This is from the live movie “Stop Making Sense,” one of the great moments in rock cinema. Why? It’s just a bunch of really good musicians doing a live show and it’s one of those great nights where everything works out perfectly and it’s just magical.

As a rule, I’m not a big fan of live albums. I love when things are beautifully recorded in the studio and you can hear what’s going on. Like you hear on any Talking Heads studio album:

And the studio version of “Life During Wartime” is a great track:

But for me, the energy of the live version, along with the additional musicians, just takes the song to a whole new level. And that energy makes the lyrics have that much more impact – it goes from kind of ironically detached in the studio version to serving up the emotional equivalent of a punch to the stomach in the live one. And it doesn’t hurt that it’s recorded really well.

Of course, I can’t get too precious about pristine studio recordings. First of all, it’s so easy to go too far with that, in which case you wind up with a sound that’s overly sterile (see: The Eighties). Secondly, I’m a big jazz fan, and the stuff I listen to is generally either a live concert, or an album that was entirely recorded in one day.

Here’s “Samba Triste” from Stan Getz & Charlie Byrd’s “Jazz Samba,” an album that was recorded in its entirety in just one day. It went on to hit #1 on the Billboard Album charts, and won Getz a Grammy. It also reminds me of autumn, which is coming up way too soon:


Image by Jean-Luc Ourlin, CC License 2.0

May 10, 2016

There used to be a record store on St. Mark’s place called Sounds. I went there pretty regularly for at least a decade. When I was first allowed to go to “the city” as a teenager, this was one of the spots my girlfriends and I would hit, along with Flip and Unique Boutique and a few other places.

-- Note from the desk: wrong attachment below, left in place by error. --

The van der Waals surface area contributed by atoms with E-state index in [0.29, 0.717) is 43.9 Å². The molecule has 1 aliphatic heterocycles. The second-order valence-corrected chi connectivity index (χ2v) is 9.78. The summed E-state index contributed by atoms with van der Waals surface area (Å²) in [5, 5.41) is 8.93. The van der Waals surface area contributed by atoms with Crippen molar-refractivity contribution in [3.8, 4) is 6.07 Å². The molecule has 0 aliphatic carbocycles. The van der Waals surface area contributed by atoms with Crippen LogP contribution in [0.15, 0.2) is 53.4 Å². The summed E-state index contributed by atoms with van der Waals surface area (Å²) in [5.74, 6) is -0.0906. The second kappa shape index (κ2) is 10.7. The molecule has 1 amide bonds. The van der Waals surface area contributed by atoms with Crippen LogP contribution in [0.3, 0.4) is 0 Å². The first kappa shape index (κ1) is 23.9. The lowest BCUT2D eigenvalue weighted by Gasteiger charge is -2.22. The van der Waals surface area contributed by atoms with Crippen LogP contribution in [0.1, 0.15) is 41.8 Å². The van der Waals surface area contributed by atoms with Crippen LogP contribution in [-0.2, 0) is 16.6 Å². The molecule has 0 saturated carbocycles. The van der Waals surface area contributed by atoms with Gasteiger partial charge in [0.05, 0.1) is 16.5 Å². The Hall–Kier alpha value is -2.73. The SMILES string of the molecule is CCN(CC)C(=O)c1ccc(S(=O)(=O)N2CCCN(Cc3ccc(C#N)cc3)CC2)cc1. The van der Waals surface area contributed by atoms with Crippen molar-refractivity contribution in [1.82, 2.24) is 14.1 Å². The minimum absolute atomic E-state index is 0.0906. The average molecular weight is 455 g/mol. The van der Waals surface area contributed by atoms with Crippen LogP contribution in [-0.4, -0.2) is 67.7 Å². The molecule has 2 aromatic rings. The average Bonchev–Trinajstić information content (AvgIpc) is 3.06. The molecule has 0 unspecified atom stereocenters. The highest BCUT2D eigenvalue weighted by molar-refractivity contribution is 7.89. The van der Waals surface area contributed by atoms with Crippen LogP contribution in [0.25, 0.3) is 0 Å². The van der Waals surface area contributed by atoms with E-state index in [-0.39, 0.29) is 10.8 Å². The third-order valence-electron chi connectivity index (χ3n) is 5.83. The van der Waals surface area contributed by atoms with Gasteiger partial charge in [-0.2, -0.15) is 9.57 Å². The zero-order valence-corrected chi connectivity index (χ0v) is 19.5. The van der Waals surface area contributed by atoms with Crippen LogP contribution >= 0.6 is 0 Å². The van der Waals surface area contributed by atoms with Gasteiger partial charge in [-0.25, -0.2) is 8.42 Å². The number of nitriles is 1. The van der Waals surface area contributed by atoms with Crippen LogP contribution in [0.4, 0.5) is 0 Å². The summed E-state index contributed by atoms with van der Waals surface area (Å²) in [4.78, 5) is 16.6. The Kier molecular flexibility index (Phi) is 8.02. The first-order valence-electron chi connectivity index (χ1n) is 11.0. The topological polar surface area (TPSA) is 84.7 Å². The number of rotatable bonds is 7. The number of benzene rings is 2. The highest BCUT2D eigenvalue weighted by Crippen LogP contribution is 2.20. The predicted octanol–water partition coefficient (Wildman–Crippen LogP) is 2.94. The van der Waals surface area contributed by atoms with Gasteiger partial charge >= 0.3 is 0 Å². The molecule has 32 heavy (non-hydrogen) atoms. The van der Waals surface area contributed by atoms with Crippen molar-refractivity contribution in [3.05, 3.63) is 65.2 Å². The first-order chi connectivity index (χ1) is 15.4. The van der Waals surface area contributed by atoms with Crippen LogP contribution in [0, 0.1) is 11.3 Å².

My old method of choosing records was pretty good. I didn’t know anything about music, outside of classical and classic rock and other classic things. And most of the records were a dollar or two. So I’d buy albums based on their cover art.

This worked pretty well, based on the concept that the cover art of the album should reflect the music within. I definitely got some clunkers, but I also wound up with an EP by the Legendary Golden Vampires, a great promo disc for Robert Fripp’s first solo album, and an album by the band Matthew Sweet was in before he went solo.

And I found this one. I knew who Brian Eno was, but not Cluster.

One confession – I didn’t actually know the title of the album when I sat down to write this. I don’t have access to most of my albums right now, and none of them are in my home. (Following Hurricane Sandy in 2012, we moved to a wonderful but much smaller place, and many things have had to stay in storage.)

But I managed to track it down, thanks to Marty McSorley on WFMU. It’s called “Old Land,” and it’s on Relativity records.

Listening to it for the first time, it was one of those records that’s like someone opened a door for you and said “Look! There’s all this awesome music through here that you’ve never experienced!” I love it when that happens.

There’s a track on the record, “Tzima N’Arki,” where the vocals are in reverse. I remember running the vinyl backwards manually to hear what they were; it’s actually part of the chorus for Eno’s song “King’s Lead Hat.”

These days it would be nothing to hear the vocals; just throw it into Audacity. But I don’t want to. It’s just not the same.


Photo by Steven Pisano: https://www.flickr.com/photos/stevenpisano/
Creative Commons License 2.0: https://creativecommons.org/licenses/by/2.0/

4/1/2016: No April Fool’s joke, just a regular old article about music.

I love listening to different versions of the same song, especially when both are terrific.

A couple of my favorites are “I Heard It Through the Grapevine,” which was recorded by both Gladys Night & the Pips and Marvin Gaye (of course, a lot of other bands have covered it, too). Interesting that both artists were on Motown, and both released the song as a single.

Gladys released it first in 1967, and it went to #2 on the charts.

And Marvin released his version a year later; it went to #1.

Marvin Gaye’s version of “Grapevine” is more famous, but I love both of them. I don’t think I could pick out a favorite. He takes the sexy route on his version, and Gladys rocks out more on hers.

And then there’s “Viva Las Vegas.” I got to know the Dead Kennedys’ version first:

But then there’s Elvis. I love Elvis Presley, in a totally non-ironic way.

How can you possibly pick a favorite?

Listening to both versions back-to-back, I was struck by how similar they are. The tempos are almost the same, the arrangements aren’t all that different, and both Elvis and Jello Biafra really sell the vocals.

And speaking of Las Vegas …